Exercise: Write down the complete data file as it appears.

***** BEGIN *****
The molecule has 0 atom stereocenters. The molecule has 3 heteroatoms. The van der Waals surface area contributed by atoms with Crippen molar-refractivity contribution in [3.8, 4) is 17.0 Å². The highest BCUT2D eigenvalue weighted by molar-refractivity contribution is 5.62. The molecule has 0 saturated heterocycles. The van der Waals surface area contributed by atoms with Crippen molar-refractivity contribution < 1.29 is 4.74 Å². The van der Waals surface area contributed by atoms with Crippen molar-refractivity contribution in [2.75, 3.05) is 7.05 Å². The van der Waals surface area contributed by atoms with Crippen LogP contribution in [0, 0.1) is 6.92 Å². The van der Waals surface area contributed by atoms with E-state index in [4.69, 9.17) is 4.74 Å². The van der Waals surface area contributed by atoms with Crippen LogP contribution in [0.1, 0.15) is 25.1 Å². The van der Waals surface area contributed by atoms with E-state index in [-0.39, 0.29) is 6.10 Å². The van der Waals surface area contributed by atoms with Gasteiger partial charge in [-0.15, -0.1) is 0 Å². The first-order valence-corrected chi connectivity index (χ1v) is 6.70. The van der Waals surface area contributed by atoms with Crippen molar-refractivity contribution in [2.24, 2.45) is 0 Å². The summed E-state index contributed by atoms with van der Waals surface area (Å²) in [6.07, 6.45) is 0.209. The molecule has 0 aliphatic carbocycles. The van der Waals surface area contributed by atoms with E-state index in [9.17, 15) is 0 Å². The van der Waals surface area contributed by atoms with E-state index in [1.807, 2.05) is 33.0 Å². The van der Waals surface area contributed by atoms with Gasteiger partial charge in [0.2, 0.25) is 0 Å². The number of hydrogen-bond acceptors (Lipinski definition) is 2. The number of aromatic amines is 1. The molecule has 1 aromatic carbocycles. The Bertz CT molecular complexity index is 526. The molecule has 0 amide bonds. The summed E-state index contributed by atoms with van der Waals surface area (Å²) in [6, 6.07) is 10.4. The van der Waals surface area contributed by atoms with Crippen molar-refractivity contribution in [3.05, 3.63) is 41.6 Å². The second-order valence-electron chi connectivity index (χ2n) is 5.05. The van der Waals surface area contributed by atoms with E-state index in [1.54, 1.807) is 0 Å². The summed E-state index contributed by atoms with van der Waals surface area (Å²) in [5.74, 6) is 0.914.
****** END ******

The molecule has 0 atom stereocenters. The molecule has 3 heteroatoms. The van der Waals surface area contributed by atoms with Crippen molar-refractivity contribution in [3.8, 4) is 17.0 Å². The highest BCUT2D eigenvalue weighted by molar-refractivity contribution is 5.62. The molecule has 0 saturated heterocycles. The van der Waals surface area contributed by atoms with Crippen molar-refractivity contribution < 1.29 is 4.74 Å². The van der Waals surface area contributed by atoms with Crippen molar-refractivity contribution in [2.75, 3.05) is 7.05 Å². The van der Waals surface area contributed by atoms with Crippen LogP contribution in [0, 0.1) is 6.92 Å². The van der Waals surface area contributed by atoms with E-state index in [4.69, 9.17) is 4.74 Å². The van der Waals surface area contributed by atoms with Crippen LogP contribution in [0.1, 0.15) is 25.1 Å². The van der Waals surface area contributed by atoms with E-state index in [-0.39, 0.29) is 6.10 Å². The van der Waals surface area contributed by atoms with Gasteiger partial charge in [-0.15, -0.1) is 0 Å². The first-order valence-corrected chi connectivity index (χ1v) is 6.70. The van der Waals surface area contributed by atoms with Crippen molar-refractivity contribution in [2.24, 2.45) is 0 Å². The summed E-state index contributed by atoms with van der Waals surface area (Å²) in [6.07, 6.45) is 0.209. The molecule has 0 aliphatic carbocycles. The van der Waals surface area contributed by atoms with E-state index in [9.17, 15) is 0 Å². The van der Waals surface area contributed by atoms with E-state index in [1.807, 2.05) is 33.0 Å². The van der Waals surface area contributed by atoms with Gasteiger partial charge in [0.2, 0.25) is 0 Å². The number of hydrogen-bond acceptors (Lipinski definition) is 2. The number of aromatic amines is 1. The molecule has 1 aromatic carbocycles. The Bertz CT molecular complexity index is 526. The molecule has 0 amide bonds. The summed E-state index contributed by atoms with van der Waals surface area (Å²) in [6, 6.07) is 10.4. The van der Waals surface area contributed by atoms with Crippen molar-refractivity contribution in [3.05, 3.63) is 41.6 Å². The second-order valence-electron chi connectivity index (χ2n) is 5.05. The van der Waals surface area contributed by atoms with E-state index in [1.54, 1.807) is 0 Å². The summed E-state index contributed by atoms with van der Waals surface area (Å²) in [5.74, 6) is 0.914.